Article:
A nightmare scenario for the West is coming true in a former Soviet republic, where smugglers linked to Russia have radioactive material for sale and are actively seeking Islamic extremists to buy it, according to an AP investigation. In a case in Moldova earlier this year, a smuggler called Valentin Grossu was arrested after selling a sample of radioactive material to an informant he believed was an ISIS representative. Grossu had demanded almost $3 million for enough material to make a devastating “dirty bomb.” His arrest came after one of several sting operations carried out by the FBI and Moldovan investigators, the AP reports. Another case involved uranium believed to have come from the Chernobyl reactor, according to Moldovan investigator Constantin Malic. The sellers were motivated by more than just money: one middleman who tried to sell bomb-grade uranium and blueprints for a dirty bomb to a genuine buyer ranted against the US and stressed that the buyer must come from the Middle East. He escaped as investigators moved in, and Malic says that even those smugglers who were arrested served only short sentences and in some cases, rejoined smuggling rings when they were released. “We can expect more of these cases,” Malic tells the AP. “As long as the smugglers think they can make big money without getting caught, they will keep doing it.” (ISIS is believed to have used mustard gas in Iraq.)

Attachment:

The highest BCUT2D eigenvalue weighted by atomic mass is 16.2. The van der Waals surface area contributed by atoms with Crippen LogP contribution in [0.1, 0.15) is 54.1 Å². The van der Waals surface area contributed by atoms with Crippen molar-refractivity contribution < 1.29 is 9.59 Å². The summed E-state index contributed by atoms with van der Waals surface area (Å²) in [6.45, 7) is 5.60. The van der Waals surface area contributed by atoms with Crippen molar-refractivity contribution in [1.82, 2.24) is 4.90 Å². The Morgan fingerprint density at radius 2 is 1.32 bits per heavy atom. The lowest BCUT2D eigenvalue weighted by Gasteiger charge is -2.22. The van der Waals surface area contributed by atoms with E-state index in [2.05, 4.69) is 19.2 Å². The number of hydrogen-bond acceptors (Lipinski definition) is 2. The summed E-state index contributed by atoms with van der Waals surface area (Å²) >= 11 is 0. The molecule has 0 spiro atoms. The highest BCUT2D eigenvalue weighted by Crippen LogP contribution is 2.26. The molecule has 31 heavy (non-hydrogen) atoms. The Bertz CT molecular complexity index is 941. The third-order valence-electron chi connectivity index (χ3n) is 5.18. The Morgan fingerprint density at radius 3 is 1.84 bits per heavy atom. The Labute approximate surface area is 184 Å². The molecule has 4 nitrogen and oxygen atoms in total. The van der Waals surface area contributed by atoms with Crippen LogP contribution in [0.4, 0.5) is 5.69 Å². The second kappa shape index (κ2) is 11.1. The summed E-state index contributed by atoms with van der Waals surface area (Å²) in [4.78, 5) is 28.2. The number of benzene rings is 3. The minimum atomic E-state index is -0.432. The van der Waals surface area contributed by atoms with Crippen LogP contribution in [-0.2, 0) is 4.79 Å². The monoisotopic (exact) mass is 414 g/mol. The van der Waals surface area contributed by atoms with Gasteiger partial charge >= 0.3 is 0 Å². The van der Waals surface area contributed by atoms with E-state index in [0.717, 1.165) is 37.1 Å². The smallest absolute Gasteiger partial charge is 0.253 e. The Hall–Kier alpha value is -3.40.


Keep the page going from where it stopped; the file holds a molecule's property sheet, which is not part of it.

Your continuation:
Does that answer the question sufficiently enough for you? Quite incredibly, this was barely a blip in the evening news. We are talking about a terrorist dirty bomb. Any idea what that implies? If the answer is no, ABC News broke it down very simply…

Weapons cache basra
An Iraqi soldier examines one of the more than 160 mortars found during Operation Charge of the Knights in Basra

A “dirty bomb” is an explosive radiation dispersal device that uses a conventional weapon (e.g. dynamite) as its means of dispersing radioactive material. It is not the same as an atomic or nuclear bomb, where a nuclear weapon uses fission to provoke an enormous explosion of radiation, a dirty bomb simply scatters radioactive material that is likely to contaminate an area but not cause mass casualties from fire or radiation poisoning. Dirty bombs are generally referred to as weapons of mass “disruption” as opposed to weapons of mass “destruction” because of their capacity to provoke widespread panic and fear of radiation, as opposed to large-scale casualties.